But it’s not just LEAD that is changing the nature of policing. It’s also the collaboration of drug policy reformers, both grassroots activists and legislators, to push laws designed to prevent drug overdose deaths. The passage of more state Good Samaritan and naloxone access laws has contributed to a growing acceptance by law enforcement of its role in promoting positive health outcomes.
The naloxone program launched by the police department of Quincy, Massachusetts, for example, was once considered novel—risky, even. But it has now saved 300 lives and counting, and is being imitated across the country. Naloxone in the hands of the police, who are frequently the first responders at the scene, has fueled a drug-war paradigm shift. Even the Office of National Drug Policy (ONDCP) has noted this—increasingly using harm reduction language in discussing future drug control strategies, and sending its acting head, Michael Botticelli, to address the national harm reduction conference in Baltimore a few months ago.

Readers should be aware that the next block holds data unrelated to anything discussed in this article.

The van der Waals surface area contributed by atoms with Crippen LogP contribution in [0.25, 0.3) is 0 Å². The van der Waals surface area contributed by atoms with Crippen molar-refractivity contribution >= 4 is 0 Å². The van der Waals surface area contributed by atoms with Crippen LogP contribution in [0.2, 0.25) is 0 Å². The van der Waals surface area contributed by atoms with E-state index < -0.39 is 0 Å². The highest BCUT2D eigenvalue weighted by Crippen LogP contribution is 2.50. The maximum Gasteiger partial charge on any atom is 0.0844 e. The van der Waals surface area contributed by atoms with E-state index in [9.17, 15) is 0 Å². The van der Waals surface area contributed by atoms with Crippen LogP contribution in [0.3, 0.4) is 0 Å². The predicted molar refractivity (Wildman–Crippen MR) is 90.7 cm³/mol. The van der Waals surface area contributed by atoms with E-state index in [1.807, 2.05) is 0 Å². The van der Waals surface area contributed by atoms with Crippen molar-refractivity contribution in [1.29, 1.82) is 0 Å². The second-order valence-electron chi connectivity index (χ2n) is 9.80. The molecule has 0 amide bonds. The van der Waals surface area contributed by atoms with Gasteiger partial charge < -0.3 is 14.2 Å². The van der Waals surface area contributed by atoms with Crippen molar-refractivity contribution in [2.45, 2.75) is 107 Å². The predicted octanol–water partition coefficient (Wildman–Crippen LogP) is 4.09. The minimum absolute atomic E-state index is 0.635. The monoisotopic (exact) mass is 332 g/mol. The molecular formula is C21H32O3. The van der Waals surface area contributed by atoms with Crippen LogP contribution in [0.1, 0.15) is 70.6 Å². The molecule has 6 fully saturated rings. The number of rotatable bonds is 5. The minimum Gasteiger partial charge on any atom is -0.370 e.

So are we on the brink of making peace with drugs? Despite the many gains we have made, the largest impediments to dismantling the drug war remain the stigmatization of substance use and a political over-reliance on enforcement. Yet even if we can’t all agree right now on ending prohibition, we can arrive at a shared commitment to saving lives.